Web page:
Crews have removed about 100 ceiling panels from the Harvard MBTA stop during inspections after one weighing more than 20 pounds fell last week, narrowly missing a patron on the platform, officials said Tuesday.
“The MBTA will be removing all panels on the southbound side at this station in order to do a thorough inspection of the overhead structure,” agency spokesperson Joe Pesaturo said. When that is completed in about a week, engineers will perform a “thorough inspection of the overhead structure,” identify leaks that need sealing, and make any other necessary repairs, he said.
“The MBTA will continue to keep the public informed as the inspection and repair process moves forward,” Pesaturo said.
On Friday, the MBTA’s interim general manager, Jeff Gonneville, announced that crews are inspecting all such panels across the transit system and will remove them as necessary.
Crews inspected “several stations on the Red Line corridor between Central and Andrew stations during non-service hours” between Friday and Sunday, Pesaturo said.
It is also part of workers’ “daily routine” to visually inspect each station for signs of maintenance needs, he said.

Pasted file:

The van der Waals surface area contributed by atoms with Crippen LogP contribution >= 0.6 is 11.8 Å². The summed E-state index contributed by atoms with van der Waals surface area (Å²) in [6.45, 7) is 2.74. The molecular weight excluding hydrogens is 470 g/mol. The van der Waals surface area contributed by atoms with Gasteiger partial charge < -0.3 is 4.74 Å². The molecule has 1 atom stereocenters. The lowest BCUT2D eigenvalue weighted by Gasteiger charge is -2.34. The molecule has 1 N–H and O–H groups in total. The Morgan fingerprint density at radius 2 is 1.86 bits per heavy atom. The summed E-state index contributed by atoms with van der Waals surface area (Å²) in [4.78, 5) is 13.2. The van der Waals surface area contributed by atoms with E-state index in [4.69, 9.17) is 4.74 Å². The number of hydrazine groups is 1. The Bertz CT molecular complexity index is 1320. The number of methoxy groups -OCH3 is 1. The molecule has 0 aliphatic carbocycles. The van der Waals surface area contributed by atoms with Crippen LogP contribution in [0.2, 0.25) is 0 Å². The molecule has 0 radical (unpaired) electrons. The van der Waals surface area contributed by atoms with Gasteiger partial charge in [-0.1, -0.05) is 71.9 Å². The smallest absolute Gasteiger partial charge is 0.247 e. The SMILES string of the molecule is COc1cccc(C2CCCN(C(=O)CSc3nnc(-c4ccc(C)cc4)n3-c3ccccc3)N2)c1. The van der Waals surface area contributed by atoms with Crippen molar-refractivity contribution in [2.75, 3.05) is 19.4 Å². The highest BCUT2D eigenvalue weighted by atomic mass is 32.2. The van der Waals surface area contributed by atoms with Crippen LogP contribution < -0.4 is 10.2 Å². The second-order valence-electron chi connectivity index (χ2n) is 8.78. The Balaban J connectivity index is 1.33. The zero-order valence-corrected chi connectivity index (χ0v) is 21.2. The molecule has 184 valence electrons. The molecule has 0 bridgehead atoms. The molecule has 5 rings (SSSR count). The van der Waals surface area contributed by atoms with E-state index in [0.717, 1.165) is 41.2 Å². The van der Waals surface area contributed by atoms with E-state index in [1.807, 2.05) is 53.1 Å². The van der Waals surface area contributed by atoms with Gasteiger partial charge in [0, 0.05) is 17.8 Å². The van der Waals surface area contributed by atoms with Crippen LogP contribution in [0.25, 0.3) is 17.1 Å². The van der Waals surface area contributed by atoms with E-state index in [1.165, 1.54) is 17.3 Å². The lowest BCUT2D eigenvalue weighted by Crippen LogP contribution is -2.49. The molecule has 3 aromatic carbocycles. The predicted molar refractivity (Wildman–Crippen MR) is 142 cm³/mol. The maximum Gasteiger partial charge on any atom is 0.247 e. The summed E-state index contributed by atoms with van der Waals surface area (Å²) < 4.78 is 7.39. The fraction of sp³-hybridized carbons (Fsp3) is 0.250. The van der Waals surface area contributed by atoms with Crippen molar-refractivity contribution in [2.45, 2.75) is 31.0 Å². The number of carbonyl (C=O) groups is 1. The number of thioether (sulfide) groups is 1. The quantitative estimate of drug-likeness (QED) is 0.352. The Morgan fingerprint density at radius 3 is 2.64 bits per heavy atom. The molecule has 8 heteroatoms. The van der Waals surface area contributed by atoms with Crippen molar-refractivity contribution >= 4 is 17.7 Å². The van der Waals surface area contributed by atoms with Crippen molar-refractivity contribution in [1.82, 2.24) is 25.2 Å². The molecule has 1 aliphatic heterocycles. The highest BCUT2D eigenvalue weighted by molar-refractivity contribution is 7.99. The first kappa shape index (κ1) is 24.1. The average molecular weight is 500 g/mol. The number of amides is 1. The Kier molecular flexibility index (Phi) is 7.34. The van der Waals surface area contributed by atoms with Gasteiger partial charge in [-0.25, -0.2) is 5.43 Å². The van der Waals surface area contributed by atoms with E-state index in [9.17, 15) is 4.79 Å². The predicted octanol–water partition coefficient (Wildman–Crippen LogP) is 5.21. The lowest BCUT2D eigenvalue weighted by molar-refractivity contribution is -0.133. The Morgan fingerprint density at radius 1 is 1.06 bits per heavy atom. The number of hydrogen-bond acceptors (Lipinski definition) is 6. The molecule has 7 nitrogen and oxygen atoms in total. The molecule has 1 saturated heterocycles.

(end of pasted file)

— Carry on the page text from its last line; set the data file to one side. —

“When a maintenance need or any type of deficiencies are observed, personnel report these issues to the MBTA’s maintenance control center for further evaluation or repair,” Pesaturo said. “These inspections are ongoing.”
Cianna Navarro, the woman almost hit by the panel on March 1, told the Globe Monday that a pair of “ruined” shoes and a bitter taste were the only physical impacts from the terrifying moment when she was nearly struck.
The panel landed at her feet on the platform and created a cloud of black soot and dust that coated her white Converse sneakers.
“As scary as it was, I can acknowledge that it could have been worse,” said Navarro, 21, a Suffolk University student. “At the end of the day, I’m grateful the situation played out how it did because it could have been a lot different.”
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